First off, in no way am I a short-attention-span apologist: I don’t buy the argument that our attention spans are getting shorter and I think if we tried for more than three seconds we could easily, you know, pay attention. I love metal, which, a lot of the time, and especially historically, is an album-based genre. Having said that, as anyone who has been unfortunate enough to sit through more than two of my record reviews over the past 20 years knows, I think if an album goes on for about one second too long, the band blew it and I never want to listen to it again.
I enjoy listening to a complete album as a complete album, and if that experience is pushing 45 minutes or so, your band better be named Neurosis or else impact starts diminishing at a pretty fast rate in extreme music. And that’s what it’s all about: impact. I want a release to end and I say, “Damn, I want more.” Not, “Damn, I’m tired out. I’ll never listen to that again.”
Now, I enjoy it when a band like, say, Ulcerate or Gigan make longer albums, despite all my bellyaching; every song they make is as long as Assück’s first album, and they do a great job at bringing listeners on a journey. But they’re exceptions to my iron-fisted rule.
What I’m getting at is for a genre as intense as metal, sometimes short albums or EPs are best. To put it another way: I’m glad Reign in Blood isn’t longer than it is, and if it was, maybe it wouldn’t be the classic it is today.
Here are five times shorter was better.
Assück – Anticapital
You know an album rules when it’s 15 minutes long but no one ever dares call it an EP. Anticapital, which could theoretically be a 7”, is one of the greatest metal albums of all time (and before you ask, it’ll probably never be in our Hall of Fame, but, believe me, it’s not for the lack of trying). And it’s 15 minutes long. It takes you places, it leaves you exhilarated and inspired, it knocks your jaw to the floor. If Anticapital was 50 minutes long, it would probably be none of these things. It would be amazing but exhausting; I wouldn’t reach for it as often, and it would not be as incredible as it is because it’s tough to listen to a 50-minute grind album, even when it’s the best grind band ever. This right here is one of the greatest metal albums of all time, and it’s 15 minutes long. And one of the reasons why it’s one of the greatest metal albums of all time is that it’s 15 minutes long.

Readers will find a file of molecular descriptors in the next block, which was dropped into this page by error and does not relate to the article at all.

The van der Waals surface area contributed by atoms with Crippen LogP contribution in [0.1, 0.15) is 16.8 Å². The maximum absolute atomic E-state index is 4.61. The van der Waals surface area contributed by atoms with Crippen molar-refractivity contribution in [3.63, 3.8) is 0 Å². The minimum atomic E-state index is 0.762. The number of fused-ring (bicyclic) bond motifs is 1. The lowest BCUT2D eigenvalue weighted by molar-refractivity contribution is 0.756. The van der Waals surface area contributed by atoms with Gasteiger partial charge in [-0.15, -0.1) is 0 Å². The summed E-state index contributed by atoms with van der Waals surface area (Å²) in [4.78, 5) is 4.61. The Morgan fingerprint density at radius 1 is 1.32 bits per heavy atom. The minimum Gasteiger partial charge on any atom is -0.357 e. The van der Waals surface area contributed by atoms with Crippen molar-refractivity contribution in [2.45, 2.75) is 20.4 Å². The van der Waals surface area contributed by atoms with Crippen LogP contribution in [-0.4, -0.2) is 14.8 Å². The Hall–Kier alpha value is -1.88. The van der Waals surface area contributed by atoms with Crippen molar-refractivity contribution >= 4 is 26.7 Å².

Celtic Frost – Morbid Tales
There’s been some different versions of this one over the years, but let’s not forget that the original had six songs and clocked in at just under 25 minutes. And, it’s, you know, fucking Morbid Tales. It’s a landmark release in extreme metal, it’s spoken of in hushed tones, it’s in our Hall of Fame, many lonely nights spent tracing back the roots of both death metal and black metal have this album as a very early point on that family tree flowchart scrawled on the back of divorce papers, Tom Warrior’s deathgrunt soothing all your worldly woes away. And it’s 25 minutes. Forget about demanding more for your money, which is what these arguments usually come down to: these guys were making history here. They didn’t need 26 minutes. They could do it in 25.